Working out the “net assets” involves listing the parties’ assets, liabilities, superannuation and financial resources to reach a net equity which we call “the asset pool”.

Step 2: Consider the “Contributions of each party

This step considers the “contributions” of each party. It includes financial contributions towards the acquisition of assets including the purchase of a home and mortgage repayments as well as non-financial contributions such as being the parent and homemaker.
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Can your Affair End in a Property Settlement? Family Law Lawyers Delve Into This

If you’re having an affair, something that you may want to consider is whether the person you are having an affair with can claim your property after the relationship breaks down.

Firstly, your family law lawyers will need to consider whether your affair amounts to a de facto relationship. Considerations include the duration of the relationship, whether you have lived together, whether you attend events together socially, and whether you depend on each other financially.

The case of Jonah v White (2011) considered whether someone you are having an affair with can amount to a de facto relationship. In this case, the Husband (H) had a 17 year long affair with a woman (Ms J). During the affair, H continued to live with his wife and three children. Family law lawyers for Ms J argued that the relationship she had with H amounted to a de facto relationship under the Family Law Act.

The Court said that “The key to the definition is the manifestation of a relationship where the parties have so merged their lives that they are, for all practical purposes, living together as a couple on a genuine domestic basis. It is the manifestation of “coupledom”, which involves the merger of two lives as just described, that is the core of a de facto relationship as defined [by the law]”.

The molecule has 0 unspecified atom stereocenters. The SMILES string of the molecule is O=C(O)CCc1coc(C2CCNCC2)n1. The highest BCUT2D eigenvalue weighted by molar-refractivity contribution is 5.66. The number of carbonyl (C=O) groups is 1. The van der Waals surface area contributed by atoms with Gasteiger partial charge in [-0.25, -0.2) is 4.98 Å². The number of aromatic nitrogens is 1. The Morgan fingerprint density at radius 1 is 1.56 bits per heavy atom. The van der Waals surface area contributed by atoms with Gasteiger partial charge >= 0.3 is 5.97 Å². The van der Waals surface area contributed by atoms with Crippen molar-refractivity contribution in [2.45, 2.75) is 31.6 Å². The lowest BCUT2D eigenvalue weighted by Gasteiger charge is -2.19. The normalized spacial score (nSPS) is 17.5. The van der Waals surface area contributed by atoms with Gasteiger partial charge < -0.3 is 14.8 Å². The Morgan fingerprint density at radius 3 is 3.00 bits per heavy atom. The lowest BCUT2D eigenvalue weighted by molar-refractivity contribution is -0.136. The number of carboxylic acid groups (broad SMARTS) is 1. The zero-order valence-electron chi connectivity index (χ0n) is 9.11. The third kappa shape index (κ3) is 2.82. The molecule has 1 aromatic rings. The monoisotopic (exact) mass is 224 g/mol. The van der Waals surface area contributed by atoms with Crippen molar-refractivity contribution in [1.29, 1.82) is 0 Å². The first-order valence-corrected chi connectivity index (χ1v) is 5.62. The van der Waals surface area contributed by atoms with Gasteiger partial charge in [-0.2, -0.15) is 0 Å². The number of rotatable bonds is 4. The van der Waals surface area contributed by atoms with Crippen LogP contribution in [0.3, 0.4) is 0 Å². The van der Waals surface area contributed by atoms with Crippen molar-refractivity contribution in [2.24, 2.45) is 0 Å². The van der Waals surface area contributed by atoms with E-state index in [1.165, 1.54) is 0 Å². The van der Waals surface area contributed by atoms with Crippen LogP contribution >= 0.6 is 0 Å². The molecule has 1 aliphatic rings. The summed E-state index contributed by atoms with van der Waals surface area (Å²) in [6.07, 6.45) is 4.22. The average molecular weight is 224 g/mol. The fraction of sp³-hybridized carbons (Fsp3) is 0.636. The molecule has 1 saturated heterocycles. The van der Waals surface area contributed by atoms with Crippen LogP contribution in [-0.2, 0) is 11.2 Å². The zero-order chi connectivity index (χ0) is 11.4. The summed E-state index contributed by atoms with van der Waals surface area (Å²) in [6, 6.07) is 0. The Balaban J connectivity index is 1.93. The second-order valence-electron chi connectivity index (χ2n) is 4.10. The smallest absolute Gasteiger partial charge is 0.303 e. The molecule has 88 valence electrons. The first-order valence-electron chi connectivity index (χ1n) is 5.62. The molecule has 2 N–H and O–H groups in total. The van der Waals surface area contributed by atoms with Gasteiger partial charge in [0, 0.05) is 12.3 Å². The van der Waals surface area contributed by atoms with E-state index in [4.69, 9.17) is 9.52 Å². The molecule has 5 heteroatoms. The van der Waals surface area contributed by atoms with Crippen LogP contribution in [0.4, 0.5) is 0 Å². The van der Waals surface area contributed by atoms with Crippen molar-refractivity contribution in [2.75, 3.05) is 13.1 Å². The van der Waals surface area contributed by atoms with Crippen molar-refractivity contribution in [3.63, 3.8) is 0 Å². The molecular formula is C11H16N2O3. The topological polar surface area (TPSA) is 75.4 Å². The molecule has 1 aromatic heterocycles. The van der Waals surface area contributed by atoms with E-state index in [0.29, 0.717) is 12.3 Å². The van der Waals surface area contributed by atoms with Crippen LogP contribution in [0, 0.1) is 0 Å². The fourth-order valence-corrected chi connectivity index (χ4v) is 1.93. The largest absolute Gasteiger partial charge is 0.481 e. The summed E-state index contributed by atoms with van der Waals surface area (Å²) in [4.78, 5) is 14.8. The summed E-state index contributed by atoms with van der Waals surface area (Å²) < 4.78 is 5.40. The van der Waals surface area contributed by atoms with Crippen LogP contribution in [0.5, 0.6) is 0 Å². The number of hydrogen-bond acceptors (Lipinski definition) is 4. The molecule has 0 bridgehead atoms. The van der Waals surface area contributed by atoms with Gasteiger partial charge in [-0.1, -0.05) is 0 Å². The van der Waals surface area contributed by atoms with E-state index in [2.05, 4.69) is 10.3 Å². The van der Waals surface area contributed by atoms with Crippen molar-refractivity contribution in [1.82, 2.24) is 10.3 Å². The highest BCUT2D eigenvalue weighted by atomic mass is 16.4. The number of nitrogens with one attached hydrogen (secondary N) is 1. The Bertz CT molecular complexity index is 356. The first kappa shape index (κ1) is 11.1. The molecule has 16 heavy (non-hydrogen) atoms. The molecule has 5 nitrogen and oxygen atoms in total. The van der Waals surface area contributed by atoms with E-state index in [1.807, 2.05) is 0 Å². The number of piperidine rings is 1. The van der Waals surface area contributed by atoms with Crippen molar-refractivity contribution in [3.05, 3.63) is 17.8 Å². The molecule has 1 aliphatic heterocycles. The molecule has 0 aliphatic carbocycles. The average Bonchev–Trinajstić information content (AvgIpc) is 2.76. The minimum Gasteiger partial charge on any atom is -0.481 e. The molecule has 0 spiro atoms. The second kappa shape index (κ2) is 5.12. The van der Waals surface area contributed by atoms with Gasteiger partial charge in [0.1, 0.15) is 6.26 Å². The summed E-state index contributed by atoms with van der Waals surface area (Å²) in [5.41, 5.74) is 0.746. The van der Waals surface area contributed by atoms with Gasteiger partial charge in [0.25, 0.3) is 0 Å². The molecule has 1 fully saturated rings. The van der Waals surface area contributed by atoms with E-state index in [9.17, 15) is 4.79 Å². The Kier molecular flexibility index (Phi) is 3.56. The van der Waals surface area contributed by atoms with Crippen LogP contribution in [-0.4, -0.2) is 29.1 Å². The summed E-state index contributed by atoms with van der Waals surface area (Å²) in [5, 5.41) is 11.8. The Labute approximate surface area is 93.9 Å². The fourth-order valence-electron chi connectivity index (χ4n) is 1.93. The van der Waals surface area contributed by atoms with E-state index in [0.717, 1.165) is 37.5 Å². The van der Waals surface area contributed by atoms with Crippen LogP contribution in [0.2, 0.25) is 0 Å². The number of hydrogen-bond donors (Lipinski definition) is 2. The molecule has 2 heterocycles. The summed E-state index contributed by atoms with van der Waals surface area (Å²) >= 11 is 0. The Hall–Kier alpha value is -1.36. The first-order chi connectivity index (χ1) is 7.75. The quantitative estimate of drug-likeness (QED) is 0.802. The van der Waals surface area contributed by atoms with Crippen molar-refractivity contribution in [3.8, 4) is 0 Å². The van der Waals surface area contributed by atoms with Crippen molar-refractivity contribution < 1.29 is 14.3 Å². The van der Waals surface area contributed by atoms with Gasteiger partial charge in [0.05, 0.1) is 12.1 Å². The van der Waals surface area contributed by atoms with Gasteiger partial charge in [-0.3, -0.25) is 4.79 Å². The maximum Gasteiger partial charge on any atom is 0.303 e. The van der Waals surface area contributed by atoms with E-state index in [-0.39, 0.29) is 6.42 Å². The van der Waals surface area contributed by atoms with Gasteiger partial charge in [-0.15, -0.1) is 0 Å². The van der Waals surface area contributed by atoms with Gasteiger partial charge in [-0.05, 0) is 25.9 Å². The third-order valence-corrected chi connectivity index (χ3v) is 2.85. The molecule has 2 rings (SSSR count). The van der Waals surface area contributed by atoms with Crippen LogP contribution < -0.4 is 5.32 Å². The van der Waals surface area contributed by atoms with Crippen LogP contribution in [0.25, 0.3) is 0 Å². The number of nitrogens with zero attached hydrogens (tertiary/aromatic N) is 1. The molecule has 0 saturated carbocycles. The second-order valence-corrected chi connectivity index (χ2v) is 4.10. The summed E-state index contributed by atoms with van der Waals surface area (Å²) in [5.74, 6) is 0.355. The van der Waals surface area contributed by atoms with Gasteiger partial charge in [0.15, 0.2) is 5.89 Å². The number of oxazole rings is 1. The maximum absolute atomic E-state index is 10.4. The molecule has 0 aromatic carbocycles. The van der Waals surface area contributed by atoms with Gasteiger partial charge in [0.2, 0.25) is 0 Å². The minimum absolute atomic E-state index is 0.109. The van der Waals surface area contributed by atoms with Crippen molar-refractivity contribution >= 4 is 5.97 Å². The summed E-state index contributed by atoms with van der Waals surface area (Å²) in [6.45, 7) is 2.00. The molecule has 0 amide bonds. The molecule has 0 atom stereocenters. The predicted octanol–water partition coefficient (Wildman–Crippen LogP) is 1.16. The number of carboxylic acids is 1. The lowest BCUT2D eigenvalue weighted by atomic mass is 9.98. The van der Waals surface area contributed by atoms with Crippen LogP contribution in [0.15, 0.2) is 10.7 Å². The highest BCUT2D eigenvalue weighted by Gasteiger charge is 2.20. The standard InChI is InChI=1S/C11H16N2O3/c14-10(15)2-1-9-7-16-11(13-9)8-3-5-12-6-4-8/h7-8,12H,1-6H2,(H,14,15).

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How Binding Financial Agreements can let you Decide the Terms of your Property Settlement Agreement

A Binding Financial Agreement (BFA) allows couples to negotiate a property settlement agreement that suits their needs. Unless successfully challenged, it will  prevent the Family Court from dealing with your future property or spousal maintenance claims.

Binding Financial Agreements can be made:

  1. Before a marriage under a s 90B Agreement, also known as a “pre-nuptial agreement” or “prenup”;
  2. During a marriage under a s 90C Agreement – this is typically exercised during the period between separation and divorce; or
  3. After divorce under a s 90D Agreement.

A BFA can be drafted with your family law lawyer to formalise a property settlement agreement between you and your former spouse. It is an alternative means to going to Court which can be timely and expensive. The Court does, however, have the power to set aside a BFA  in certain limited circumstances.

In order to be binding and enforceable on the parties, BFAs must adhere to certain requirements including:
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Recent Family Court Case Sheds Light on What Initial Contributions are Really Worth?

On 1 May 2020, the Family Court handed down the decision of Barnell & Barnell. This matter involved a wife’s separation lawyer seeking to appeal a final judgment based on the Court’s treatment of the husband’s initial contributions.